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He talks me through his “model”, working with “partner in crime” Chris Wheeler and his two orchestras, Heritage and Metropole: “I’m always trying to find projects I feel will resonate right now with the public so they’ll find something in the orchestra that night that they’ve never heard before. Like, ‘let’s take this artist and this artist and let’s crash them together and try to find a new sound which is really fresh.’”

Other times, as with Ibiza Classics and Grime Symphony, he’s essentially celebrating a whole scene: “so they both needed to encapsulate the A to Z of that world within 75 minutes.”

It’s an approach based on fearless risk-taking and driven by Buckley’s unquenchable creativity. But that also comes at a cost. “Of course by the nature of the process it can be hit and miss. Some people will love it and some people will hate it, like Marmite.”

The composer says he challenges artists ‘to do something different’ (Chris Christodoulou)

He continues to get resistance from certain corners of the arts community with his “provocative” music experiments: “One of the presenters from BBC Radio 3 has received hate mail because she endorsed projects I’ve been involved with, along the lines of: ‘how dare you suggest this music could be played at our festival.’”

Plus he often faces opposition from the artists themselves: “Half the time they just don’t want to come out of their tree house. I always try to challenge them to do something different, which at a certain point makes them uncomfortable. But I’m confident I can lead them to a place even in their own music where they might hear and be inspired by things they never thought were in this or that tune.”

Inevitably, it doesn’t always work, particularly, he notes, as some electronic music or hip hop “was never designed to be played live or certainly not with virtuosic musicians. When you’re playing a symphony the melodic narrative is moving all over the place. It’s exploring and developing a theme. Minimalist music works in a different way – it’s not dramatic, it’s more like microdevelopments.”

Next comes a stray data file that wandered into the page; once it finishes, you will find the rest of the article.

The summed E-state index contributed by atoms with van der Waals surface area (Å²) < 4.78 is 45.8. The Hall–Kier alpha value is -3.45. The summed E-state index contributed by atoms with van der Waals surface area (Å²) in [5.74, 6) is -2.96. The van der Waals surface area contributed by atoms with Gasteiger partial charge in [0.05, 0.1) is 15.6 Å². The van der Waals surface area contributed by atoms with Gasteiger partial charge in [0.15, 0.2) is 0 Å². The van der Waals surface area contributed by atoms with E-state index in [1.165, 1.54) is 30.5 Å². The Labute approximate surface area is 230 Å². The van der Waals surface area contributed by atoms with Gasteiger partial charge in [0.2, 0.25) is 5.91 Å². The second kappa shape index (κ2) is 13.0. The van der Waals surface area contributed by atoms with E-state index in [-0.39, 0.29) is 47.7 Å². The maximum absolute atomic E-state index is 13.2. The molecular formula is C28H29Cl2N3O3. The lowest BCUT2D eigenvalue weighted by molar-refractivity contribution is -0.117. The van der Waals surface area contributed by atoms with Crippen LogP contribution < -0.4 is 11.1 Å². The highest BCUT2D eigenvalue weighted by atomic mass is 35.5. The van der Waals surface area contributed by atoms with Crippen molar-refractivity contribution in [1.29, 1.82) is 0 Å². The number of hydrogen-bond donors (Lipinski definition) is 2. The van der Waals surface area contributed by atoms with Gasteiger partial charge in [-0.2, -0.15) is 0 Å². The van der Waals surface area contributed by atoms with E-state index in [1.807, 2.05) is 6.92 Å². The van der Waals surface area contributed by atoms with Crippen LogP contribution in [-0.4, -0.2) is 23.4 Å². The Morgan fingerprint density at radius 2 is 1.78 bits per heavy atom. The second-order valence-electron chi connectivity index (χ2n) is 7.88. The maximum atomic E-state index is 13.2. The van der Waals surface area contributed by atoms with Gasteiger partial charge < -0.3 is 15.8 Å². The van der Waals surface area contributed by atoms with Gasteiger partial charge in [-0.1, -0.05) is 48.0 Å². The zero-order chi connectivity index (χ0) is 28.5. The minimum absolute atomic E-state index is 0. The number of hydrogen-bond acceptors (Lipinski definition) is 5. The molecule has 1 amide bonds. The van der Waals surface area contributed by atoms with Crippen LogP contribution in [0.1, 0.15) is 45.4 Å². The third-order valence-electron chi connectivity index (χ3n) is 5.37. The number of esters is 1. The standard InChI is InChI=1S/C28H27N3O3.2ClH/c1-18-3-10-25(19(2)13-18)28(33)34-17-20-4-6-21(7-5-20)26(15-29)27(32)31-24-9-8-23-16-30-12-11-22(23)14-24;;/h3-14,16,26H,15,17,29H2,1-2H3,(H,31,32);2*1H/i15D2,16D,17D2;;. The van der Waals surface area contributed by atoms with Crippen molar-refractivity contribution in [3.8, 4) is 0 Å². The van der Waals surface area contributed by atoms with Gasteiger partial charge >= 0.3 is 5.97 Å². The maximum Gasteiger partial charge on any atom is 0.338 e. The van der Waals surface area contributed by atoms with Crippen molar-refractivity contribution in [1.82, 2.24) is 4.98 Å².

Buckley explains that with pieces that are repetitive by nature, “I just try to kind of hammerblow the orchestral sound so that it’s so energetic and mesmeric that you don’t have a chance to not like it.”

But even his own resolve has wavered at moments: “Just before performing the Ibiza Prom I suddenly thought, ‘I’m going to go on stage on the world’s greatest classical musical festival and to play a tune that’s got one chord – what the f**k am I doing? This is going to go horribly wrong.’”

But his fears were never realised: “We couldn’t really have anticipated the reaction because no one in the UK had done it like that before. Now that model has been copied worldwide about 20 times.”

Today, the composer is determined to bring the sceptics over the line: “If that kind fear that some people have can be converted through the processes of a 75-minute to 90-minute concert to a feeling of optimism and enlightenment – that would certainly be one of my aims. Though I guess that does sounds a little bit biblical…” he adds with a laugh.